Directed by: Jenny Gage

Written by: Susan McMartin, Tamara Chestna, Jenny Gage

Starring: Josephine Langford, Hero Fiennes Tiffin, Selma Blair, Inanna Sarkis, Pia Mia

Rating: [1.5/5]

College presents an opportunity for individuals to reinvent themselves, but also find people outside of who they grew up with. The young protagonist of this feature certainly encounters a brand new experience when she heads off to university and finds someone who will leave an impressionable mark on her. Unfortunately, After falls into the trappings of its fanfiction routes to tell an inept story. 

Heading off to college, Tessa Young (Josephine Langford) makes friends with her older roommate then inadvertently meets bad boy Hardin Scott (Hero Fiennes Tiffin). Together, they strike up a relationship where Tessa learns to give herself to someone and Hardin allows himself to love. 

Judging a film like After too harshly feels wrong considering the source material it gets pulled from. I respect anyone turning their Harry Styles fanfiction into a book series and now a feature film. Seems like an absolute dream, but the many things this feature gets wrong about college on top of its narrative blunders demonstrate the lack of quality on display here. It starts out much like what one would expect from a fanfiction story, with its virginal lead protagonist entering a new experience and then meeting the resident bad boy for an adventure unlike ever before. If it sounds similar to Fifty Shades of Grey then you would not be completely wrong. However, even with the stark difference in popularity, After surpasses the trilogy simply because the man who comes to love the lead swoon believes in basic consent. 

As someone who works in higher education, the little things in the college experience expressed in this feature just took me away from what this film wanted to display. For example, Tessa moves into her room with Steph (Khadijha Red Thunder), who happens to be a junior. Now, I know how resident housing works and the likelihood of a first-year being paired with a junior is already close to none. Also as in many college films, they inaccurately portray how the doors both getting into the building and individual rooms lock purposefully, meaning random people cannot randomly barge in without the proper access. Does this get used to pushing the narrative forward? You bet. Very inside baseball, yes, but it falls into the phoniness of this story overall.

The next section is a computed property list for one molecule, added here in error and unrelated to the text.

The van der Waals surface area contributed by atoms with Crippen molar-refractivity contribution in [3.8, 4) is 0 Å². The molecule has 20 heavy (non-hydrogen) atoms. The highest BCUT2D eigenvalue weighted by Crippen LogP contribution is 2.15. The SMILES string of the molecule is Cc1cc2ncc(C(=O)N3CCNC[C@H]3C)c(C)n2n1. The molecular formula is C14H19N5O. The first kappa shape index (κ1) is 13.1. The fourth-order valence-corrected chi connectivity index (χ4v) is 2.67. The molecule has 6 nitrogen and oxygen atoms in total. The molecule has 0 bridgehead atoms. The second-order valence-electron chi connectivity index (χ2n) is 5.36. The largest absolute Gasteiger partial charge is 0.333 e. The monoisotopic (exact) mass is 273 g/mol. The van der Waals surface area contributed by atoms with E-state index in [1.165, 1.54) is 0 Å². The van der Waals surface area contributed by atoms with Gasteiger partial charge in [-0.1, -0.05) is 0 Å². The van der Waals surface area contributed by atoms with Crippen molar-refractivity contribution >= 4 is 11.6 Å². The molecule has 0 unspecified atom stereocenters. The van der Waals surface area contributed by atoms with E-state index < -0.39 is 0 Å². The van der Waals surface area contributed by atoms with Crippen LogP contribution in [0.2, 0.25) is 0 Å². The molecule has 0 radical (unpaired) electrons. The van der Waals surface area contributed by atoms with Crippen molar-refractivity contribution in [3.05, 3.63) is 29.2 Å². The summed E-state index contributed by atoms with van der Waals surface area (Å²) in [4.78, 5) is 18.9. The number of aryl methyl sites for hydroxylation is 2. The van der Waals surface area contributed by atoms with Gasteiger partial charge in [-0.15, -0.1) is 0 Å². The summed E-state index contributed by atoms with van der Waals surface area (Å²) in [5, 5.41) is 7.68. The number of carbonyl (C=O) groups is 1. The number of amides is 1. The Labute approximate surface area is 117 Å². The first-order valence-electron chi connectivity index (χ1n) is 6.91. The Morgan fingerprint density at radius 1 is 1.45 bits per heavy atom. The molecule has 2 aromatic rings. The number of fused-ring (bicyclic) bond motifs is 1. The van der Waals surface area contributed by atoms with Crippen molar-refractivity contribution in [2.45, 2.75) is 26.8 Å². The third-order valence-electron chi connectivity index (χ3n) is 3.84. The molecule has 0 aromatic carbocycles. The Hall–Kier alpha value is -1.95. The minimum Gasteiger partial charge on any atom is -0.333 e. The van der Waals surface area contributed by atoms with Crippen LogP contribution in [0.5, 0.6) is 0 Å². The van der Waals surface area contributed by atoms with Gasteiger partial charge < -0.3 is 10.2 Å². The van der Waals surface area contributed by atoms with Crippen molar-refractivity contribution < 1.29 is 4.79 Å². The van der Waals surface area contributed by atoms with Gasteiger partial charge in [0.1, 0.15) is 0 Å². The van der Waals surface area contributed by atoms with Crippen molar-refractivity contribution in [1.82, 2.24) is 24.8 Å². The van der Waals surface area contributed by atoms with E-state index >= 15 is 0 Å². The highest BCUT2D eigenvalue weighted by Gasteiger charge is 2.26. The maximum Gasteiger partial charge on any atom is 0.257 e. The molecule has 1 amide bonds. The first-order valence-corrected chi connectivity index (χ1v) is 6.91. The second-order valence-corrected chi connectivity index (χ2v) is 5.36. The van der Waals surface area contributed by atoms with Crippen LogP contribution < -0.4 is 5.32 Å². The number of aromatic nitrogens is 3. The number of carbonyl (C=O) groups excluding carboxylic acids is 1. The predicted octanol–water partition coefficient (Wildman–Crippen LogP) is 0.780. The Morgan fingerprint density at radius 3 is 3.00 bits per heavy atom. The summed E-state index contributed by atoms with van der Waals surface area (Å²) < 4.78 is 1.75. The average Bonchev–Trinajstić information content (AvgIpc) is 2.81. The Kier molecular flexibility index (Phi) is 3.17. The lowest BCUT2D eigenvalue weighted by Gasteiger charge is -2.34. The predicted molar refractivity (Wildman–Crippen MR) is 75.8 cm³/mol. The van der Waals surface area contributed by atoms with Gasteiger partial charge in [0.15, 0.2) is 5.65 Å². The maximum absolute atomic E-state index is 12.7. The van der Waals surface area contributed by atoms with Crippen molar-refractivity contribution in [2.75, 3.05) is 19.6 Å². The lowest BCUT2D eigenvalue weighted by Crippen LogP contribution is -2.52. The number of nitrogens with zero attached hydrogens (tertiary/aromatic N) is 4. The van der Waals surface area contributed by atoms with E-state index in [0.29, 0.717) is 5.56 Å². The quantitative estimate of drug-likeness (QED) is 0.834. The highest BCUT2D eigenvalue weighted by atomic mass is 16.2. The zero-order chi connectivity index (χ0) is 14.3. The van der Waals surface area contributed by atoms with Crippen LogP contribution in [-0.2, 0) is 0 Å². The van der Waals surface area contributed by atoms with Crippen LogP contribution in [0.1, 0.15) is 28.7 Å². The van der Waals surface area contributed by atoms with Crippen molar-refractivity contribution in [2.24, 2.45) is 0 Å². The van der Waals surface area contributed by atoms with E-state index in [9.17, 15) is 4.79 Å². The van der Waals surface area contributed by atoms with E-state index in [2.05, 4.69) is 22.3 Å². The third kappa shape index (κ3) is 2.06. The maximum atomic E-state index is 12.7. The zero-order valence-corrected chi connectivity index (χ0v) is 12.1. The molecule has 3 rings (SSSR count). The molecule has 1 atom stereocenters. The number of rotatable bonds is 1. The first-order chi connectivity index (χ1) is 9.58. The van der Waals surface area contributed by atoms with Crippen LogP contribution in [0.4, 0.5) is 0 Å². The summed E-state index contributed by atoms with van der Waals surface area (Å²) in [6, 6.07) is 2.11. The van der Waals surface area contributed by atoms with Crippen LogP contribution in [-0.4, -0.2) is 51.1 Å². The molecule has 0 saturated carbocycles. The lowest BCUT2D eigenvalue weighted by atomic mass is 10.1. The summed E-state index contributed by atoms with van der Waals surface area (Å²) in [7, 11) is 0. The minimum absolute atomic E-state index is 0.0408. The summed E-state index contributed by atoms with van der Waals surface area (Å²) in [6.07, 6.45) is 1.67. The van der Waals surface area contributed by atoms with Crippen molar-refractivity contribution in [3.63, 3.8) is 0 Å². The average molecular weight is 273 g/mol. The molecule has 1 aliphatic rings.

While I pointed out Hardin vastly surpasses Christian Grey as someone for our virginal lead character to fall for, these stories always seemingly have a moment where a character pushes the limits of what’s appropriate. Take the scene where these two meet. Tessa is showering in her room then exits the bathroom to change suspecting no one else being in the space. When looking into the mirror she sees Hardin sitting on the roommate’s bed. Rightfully shocked, she asks him to leave to which he responds, “Don’t worry, I’m not looking.” Not only does she have the right to angrily tell him to leave but she also has all of the justification to call the police on this creep. Again, we’re meant to root for these two to come together. 

The rest of the film delves into Hardin insisting he does not date people and how he doubts the facets of love as expressed in the novel “Pride and Prejudice.” Conversations with enough to make you want to gag but these are the characters we’re stuck with and the narrative needs to put together something to make this relationship worthwhile. Does the film accomplish this feat? Well, not really considering the story feels bloated, and while Josephine Langford does fairly well with the horrid material given to her, buying Hero Fiennes Tiffin as some sort of heartthrob just never quite panned out. 

I certainly can understand what they were going for in his casting seeing as he’s meant to represent a Harry Styles type but the way this character comes together did not allow me to take him seriously. Perhaps it’s me getting older but in all of the instances where he tried to act tough or broken, all I could do was laugh at the absurdity that this guy apparently never gets turned down by girls. A big stretch, and it’s certainly nothing against Tiffin, but he felt far too boyish for the aura this character meant to illicit. Hardin, overall, as a character does not justify the lengths Tessa is willing to go in order to keep their relationship together, which remains vital to this relationship working. 

Filled with moments of cringe and cheap romanticism, After came out exactly how one would assume judging by its origins and reputation. The film fails even in its basic pursuit to tell a steamy romantic story about these two. The purpose of the storytelling fails in convincing the audience their connection is worth all of the trouble and it just cannot deliver on that front by even the smallest margin. It felt like I yelled at the screen for most of the film for her to run away and not throw her life away for a guy who will only break her heart.

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